Several filmmakers are returning to Latinbeat with new films this year, including Alicia Scherson, whose third feature ‘THE FUTURE‘ is a faithful rendition of Una novelita lumpen, the first of Roberto Bolaño’s literary works to be adapted for cinema, and stars Rutger Hauer. In Mercedes Moncada’s fourth feature, ‘MAGICAL WORDS (BREAKING A SPELL)‘, delivers a poignant and engaging personal perspective on the Nicaraguan revolution. Another welcome return to the Film Society of Lincoln Center is director Enrique Rivero will show his new film ‘NEVER DIE‘.

Opening Night
La Paz
Santiago Loza, Argentina, 2013; 73m
North American Premiere!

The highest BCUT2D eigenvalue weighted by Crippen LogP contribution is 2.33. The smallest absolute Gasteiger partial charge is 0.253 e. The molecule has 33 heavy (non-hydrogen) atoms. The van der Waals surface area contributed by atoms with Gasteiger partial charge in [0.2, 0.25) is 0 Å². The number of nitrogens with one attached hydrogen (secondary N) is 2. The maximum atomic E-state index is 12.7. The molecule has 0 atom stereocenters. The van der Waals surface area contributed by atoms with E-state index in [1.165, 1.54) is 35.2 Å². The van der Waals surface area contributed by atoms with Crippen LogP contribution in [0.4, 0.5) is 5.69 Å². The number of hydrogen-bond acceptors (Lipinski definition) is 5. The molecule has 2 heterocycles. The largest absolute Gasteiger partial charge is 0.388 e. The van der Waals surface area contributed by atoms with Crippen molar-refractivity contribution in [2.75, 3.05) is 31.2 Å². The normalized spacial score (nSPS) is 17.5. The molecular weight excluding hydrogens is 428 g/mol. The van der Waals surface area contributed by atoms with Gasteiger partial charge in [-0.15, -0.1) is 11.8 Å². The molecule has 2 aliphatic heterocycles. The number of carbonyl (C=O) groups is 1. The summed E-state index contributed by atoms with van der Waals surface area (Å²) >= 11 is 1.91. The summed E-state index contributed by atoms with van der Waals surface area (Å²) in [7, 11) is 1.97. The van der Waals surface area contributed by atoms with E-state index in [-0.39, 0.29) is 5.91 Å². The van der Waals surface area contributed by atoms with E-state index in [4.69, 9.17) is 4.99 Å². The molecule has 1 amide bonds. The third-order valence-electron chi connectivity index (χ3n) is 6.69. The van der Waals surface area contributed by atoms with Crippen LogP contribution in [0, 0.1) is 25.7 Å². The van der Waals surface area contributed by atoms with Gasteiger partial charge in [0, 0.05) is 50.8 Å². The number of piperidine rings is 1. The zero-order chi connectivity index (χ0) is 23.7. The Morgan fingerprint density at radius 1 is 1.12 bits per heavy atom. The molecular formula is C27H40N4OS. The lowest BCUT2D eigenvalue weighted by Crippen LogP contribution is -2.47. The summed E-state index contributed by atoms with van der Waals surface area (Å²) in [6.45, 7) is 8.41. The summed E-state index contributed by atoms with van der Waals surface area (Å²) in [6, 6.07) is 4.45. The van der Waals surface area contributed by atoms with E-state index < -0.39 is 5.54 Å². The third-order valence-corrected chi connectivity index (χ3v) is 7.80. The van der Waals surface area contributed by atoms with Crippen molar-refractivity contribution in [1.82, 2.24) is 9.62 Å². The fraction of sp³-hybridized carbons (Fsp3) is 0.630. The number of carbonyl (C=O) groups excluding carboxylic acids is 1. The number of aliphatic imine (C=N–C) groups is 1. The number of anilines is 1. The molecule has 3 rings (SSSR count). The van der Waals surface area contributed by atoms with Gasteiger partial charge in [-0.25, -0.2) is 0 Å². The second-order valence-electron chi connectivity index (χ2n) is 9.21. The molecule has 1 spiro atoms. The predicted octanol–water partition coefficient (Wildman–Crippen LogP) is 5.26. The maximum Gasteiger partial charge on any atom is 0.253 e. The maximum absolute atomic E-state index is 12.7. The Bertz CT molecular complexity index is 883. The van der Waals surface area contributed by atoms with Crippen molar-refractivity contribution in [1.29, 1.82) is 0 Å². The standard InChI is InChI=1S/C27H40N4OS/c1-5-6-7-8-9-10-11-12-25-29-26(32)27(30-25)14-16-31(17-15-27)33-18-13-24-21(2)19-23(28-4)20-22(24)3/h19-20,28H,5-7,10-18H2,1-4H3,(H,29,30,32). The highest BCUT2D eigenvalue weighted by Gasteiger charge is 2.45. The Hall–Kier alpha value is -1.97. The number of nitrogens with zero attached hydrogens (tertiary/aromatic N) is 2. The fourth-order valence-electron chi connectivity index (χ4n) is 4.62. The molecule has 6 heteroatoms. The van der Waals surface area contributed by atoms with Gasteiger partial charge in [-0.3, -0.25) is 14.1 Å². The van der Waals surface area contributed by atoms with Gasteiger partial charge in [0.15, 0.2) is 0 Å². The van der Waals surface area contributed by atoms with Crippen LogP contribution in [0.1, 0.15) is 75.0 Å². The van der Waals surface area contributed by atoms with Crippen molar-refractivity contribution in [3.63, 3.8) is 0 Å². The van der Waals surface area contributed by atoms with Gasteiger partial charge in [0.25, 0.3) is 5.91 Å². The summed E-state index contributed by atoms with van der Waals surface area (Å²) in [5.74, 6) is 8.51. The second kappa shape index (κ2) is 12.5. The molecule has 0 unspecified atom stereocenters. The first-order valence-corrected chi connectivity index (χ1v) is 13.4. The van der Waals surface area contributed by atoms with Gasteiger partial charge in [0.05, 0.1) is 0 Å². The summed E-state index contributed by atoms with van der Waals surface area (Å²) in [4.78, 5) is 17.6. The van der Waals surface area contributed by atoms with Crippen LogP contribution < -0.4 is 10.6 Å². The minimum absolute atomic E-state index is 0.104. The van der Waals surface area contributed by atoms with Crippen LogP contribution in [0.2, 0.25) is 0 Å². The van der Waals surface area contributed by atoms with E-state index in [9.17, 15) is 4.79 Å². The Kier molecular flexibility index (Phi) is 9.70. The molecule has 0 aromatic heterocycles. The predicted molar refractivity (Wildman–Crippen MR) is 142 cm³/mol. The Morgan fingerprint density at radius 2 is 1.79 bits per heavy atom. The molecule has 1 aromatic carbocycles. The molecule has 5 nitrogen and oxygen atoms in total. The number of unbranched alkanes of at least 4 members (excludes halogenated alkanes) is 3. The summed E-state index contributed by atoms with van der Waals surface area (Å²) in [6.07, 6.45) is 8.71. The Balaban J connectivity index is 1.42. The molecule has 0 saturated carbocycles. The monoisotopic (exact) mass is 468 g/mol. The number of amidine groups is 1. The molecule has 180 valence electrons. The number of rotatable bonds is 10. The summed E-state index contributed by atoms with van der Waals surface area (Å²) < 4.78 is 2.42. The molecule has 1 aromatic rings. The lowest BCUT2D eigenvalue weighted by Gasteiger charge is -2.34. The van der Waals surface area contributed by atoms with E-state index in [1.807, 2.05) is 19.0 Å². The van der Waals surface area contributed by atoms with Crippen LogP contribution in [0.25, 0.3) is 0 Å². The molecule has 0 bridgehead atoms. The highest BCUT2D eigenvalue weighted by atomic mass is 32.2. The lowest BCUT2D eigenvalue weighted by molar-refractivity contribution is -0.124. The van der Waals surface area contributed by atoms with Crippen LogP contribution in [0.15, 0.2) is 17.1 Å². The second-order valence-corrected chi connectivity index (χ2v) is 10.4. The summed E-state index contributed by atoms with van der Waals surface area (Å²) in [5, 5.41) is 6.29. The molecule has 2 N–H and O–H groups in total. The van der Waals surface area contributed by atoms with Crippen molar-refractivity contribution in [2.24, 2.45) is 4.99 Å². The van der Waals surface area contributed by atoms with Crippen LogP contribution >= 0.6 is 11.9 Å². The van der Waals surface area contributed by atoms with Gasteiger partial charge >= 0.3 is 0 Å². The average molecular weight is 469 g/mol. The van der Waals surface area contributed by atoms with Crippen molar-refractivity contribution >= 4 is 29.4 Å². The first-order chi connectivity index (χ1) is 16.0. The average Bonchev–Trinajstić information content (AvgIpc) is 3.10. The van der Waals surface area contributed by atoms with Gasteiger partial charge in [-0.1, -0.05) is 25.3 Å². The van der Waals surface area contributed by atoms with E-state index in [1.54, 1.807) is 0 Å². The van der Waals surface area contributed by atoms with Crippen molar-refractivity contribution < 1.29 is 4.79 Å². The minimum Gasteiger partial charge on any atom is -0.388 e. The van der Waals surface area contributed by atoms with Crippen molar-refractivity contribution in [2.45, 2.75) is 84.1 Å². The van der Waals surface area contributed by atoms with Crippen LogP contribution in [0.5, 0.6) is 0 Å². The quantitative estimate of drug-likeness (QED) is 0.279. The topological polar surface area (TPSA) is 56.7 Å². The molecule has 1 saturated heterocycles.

La Paz is the story of Liso, a young man who emerges from a psychiatric institution and tries to re-adapt to daily life in the universe of his middle class family and neighborhood. Though everything seems difficult, under the surface and very subtly things start to change for him.  Quietly and slowly, Loza draws us into Liso’s inner plight as he connects again with the outside world and searches for a new balance, a kind of inner peace, while exposing what have become, for him, the limiting rituals of a comfortable middle class life.  Also an influential playwright in the nascent indie theater scene of Buenos Aires, Loza is a prolific filmmaker whose films (showcased in Latinbeat since 2000) have remained faithful to a very personal kind of aesthetic/search. He was one of the very first of the so -called “New Argentine Cinema” filmmakers, with a career as discreet and quietly loaded as his films. His films are a space for challenging and uncommon aesthetic exploration—in how to convey emotions visually, using silence as pulse of the story. The result is clear and poignant storytelling devoid of any excess in performance or staging, in which his affection and deep understanding of his characters reach out to the spectator. To quote Marcelo Panozzo, program director of this year’s Bafici:  “La Paz’s tone is its true triumph: it’s something related to patience, a rare feature in both cinema and life”.